England chase whitewash, India need Sachin and survival
Outside Vauxhall tube station the touts were in heaven. There were no snaking queues down the Harleyford Road, like the final day at Lord’s in July. All tickets for this fifth day were sold last night online which meant fewer crowd control headaches but lots of opportunities for the scalpers.
India are 129 for 3 overnight, still 162 behind England, with Tendulkar 35 not out and the weather is set fair. England are chasing a clean sweep in a series of more than two Tests for the first time since 2004 when they beat West Indies 4-0. India last suffered a similar humiliation in Australia in 1999-2000. Unless India draw the Test they will slip to third in the world Test rankings.
At The Oval itself, friends were meeting up and mutual congratulations were bestowed: “We’re so lucky. You did such a good job to get the tickets.” The Surrey website crashed last night as demand overloaded. The ground was sold out within hours of the close of play.
Graeme Swann expects to do plenty of bowling today. Just how much will depend on whether India can summon the same stout(ish) resistance of yesterday.
The seamers will rotate from the Pavilion End and their controlling pressure, coupled with some variable bounce on this dry, toasty pitch, ought to prove too much for India.
But who knows? Maybe this is Sachin’s day. He has shown glimpses of his genius in most of innings in this series but ultimately England have shackled him into submission.
If he does make his hundredth hundred today it will feel a bit hollow. If he saves the Test for India then that carries some extra value but truthfully to reach such a milestone at the end of such a humiliating defeat for his team would be an unworthy, almost mawkish spectacle.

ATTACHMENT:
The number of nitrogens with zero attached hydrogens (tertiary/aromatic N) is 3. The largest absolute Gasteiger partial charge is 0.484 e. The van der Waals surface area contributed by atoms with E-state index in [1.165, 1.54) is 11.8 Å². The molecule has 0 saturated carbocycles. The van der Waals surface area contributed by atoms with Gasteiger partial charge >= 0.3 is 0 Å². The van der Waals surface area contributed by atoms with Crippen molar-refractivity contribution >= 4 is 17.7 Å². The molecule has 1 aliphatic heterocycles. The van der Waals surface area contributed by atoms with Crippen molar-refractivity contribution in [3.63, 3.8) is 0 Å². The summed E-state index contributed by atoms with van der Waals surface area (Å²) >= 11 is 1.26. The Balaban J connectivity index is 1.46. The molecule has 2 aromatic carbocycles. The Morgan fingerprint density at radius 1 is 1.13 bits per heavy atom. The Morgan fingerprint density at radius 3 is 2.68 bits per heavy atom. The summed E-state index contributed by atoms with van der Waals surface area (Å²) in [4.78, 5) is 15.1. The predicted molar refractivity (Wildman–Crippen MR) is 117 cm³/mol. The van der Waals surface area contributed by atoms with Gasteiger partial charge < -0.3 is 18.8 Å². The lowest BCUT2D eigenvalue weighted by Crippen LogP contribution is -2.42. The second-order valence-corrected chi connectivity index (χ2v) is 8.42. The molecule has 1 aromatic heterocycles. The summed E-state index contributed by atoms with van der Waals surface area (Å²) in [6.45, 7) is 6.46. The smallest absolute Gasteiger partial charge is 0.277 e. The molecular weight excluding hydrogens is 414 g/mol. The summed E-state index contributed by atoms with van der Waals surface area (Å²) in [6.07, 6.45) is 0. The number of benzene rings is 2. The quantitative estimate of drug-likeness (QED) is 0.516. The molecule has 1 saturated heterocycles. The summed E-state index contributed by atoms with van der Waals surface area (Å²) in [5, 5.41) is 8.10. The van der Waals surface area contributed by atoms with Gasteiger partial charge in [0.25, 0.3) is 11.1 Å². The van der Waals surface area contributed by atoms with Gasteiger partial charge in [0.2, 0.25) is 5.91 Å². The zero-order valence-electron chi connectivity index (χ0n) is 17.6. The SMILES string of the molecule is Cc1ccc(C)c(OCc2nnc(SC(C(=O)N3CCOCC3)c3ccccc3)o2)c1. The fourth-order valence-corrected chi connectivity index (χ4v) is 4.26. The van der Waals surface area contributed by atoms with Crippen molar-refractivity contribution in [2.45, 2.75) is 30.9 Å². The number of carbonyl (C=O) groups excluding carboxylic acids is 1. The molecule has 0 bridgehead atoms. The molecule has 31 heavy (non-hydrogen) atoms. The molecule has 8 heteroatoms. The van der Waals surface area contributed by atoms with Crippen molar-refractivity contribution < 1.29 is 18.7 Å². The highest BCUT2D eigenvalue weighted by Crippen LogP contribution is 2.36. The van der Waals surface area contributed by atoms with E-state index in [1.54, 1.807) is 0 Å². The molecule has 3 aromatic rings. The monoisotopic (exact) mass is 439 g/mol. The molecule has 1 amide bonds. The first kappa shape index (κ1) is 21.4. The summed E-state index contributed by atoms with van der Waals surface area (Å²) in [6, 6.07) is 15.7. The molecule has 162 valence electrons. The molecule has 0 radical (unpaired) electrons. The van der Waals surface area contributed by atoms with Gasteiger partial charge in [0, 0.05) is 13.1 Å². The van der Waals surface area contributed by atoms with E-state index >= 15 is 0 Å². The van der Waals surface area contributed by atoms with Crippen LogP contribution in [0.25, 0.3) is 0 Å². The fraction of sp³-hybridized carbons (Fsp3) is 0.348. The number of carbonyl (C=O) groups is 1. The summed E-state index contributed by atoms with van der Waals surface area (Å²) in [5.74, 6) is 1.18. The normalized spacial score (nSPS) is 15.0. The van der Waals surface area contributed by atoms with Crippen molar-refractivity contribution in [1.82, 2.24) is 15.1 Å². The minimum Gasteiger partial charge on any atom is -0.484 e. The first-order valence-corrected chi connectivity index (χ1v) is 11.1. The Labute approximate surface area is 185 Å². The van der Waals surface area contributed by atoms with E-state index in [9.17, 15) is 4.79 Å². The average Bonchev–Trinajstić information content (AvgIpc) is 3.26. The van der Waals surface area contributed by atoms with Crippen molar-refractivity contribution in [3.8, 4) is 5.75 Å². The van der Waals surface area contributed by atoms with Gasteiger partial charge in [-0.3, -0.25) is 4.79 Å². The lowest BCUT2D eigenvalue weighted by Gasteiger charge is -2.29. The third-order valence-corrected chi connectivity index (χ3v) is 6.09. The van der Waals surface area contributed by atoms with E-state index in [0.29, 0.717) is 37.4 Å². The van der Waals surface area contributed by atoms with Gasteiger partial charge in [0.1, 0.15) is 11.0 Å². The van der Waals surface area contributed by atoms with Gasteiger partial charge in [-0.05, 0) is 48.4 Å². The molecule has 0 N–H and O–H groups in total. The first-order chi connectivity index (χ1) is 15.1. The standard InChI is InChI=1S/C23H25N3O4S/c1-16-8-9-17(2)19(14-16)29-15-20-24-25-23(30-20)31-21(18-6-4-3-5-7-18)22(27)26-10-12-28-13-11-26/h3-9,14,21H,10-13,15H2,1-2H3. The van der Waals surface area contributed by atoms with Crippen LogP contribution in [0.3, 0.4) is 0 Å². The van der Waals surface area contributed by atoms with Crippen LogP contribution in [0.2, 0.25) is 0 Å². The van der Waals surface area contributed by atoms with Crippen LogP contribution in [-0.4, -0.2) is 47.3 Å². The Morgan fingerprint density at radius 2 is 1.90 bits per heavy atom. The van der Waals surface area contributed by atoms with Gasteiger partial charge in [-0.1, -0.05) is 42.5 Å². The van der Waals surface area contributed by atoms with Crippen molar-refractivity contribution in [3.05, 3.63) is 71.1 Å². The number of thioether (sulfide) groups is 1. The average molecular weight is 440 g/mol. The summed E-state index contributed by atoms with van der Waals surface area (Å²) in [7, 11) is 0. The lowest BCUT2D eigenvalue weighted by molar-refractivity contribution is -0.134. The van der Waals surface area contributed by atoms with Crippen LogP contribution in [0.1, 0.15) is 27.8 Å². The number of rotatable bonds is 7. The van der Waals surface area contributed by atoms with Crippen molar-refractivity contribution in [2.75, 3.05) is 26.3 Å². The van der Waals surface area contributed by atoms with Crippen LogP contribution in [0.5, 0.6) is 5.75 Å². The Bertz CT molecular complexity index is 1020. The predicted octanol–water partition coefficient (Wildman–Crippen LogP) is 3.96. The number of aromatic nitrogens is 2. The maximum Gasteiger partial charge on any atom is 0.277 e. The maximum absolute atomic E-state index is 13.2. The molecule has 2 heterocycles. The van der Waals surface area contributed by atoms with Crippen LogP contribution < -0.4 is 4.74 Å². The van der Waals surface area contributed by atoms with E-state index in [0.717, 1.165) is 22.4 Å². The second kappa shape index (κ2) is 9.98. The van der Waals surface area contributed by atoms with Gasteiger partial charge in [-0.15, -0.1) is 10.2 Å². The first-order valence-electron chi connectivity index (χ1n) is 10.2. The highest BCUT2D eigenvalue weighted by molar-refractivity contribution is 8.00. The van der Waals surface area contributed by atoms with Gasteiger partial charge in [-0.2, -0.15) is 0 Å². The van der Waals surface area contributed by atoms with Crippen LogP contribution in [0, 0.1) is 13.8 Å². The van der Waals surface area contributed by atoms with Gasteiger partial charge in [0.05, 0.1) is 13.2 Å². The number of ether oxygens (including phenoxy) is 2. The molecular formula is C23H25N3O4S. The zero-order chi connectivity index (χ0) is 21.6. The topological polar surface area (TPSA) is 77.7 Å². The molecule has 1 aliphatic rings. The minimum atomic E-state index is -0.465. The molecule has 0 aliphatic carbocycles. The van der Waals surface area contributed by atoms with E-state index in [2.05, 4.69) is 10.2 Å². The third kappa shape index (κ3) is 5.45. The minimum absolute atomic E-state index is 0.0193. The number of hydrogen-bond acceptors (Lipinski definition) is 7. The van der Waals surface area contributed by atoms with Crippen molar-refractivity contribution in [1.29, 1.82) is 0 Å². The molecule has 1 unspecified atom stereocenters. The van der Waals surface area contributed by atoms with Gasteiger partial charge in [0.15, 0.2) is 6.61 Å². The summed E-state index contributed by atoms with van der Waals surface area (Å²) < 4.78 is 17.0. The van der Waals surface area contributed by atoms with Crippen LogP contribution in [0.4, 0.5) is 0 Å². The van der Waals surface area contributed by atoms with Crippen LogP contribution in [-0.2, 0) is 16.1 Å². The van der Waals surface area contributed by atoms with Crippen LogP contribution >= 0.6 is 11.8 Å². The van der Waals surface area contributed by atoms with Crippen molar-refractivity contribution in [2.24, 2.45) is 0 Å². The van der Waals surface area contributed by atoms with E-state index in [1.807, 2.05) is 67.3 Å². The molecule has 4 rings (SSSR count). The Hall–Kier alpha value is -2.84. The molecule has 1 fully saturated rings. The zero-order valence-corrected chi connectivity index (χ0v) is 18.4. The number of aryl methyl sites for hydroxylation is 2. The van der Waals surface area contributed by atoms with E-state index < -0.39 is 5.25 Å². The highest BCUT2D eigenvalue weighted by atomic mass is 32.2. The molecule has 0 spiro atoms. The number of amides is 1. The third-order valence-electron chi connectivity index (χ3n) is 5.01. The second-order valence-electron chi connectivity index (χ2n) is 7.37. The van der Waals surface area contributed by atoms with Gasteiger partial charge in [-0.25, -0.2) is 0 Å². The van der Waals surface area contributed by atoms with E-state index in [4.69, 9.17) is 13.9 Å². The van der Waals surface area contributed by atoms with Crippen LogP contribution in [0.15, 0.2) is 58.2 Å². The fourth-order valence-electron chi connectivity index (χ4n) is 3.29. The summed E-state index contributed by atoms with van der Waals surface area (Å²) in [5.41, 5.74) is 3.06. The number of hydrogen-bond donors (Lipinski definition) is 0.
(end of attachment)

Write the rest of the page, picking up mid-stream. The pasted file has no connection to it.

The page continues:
England could have had Tendulkar on 34, late yesterday evening, but strangely Matt Prior did not appeal for the stumping after he had whipped off the bails as the batsman’s back foot raised momentarily. Prior looked at the square-leg umpire but there was nothing vocal.
Swann was at his sarcastic best when discussing this curious non-dismissal: “There were only 12 eyes around the stumps, it is not exactly the brains trust there. I am surprised Matty Prior did not appeal because he usually appeals for everything.”
The ICC bigwigs are in town with the ludicrous mace in tow that signifies the status world no.1 Test team. It would be nice to think that there is some farcical Trooping the Colour-style ceremony where MS Dhoni has to kneel in front of Andrew Strauss. But in fact it will be Haroon Lorgat, the ICC’s chief executive, who will present the mace along with the chairman of the Reliance, who sponsor the ICC’s rankings.
John Stern is a former editor of The Cricketer
Follow him on Twitter @Cricketer_John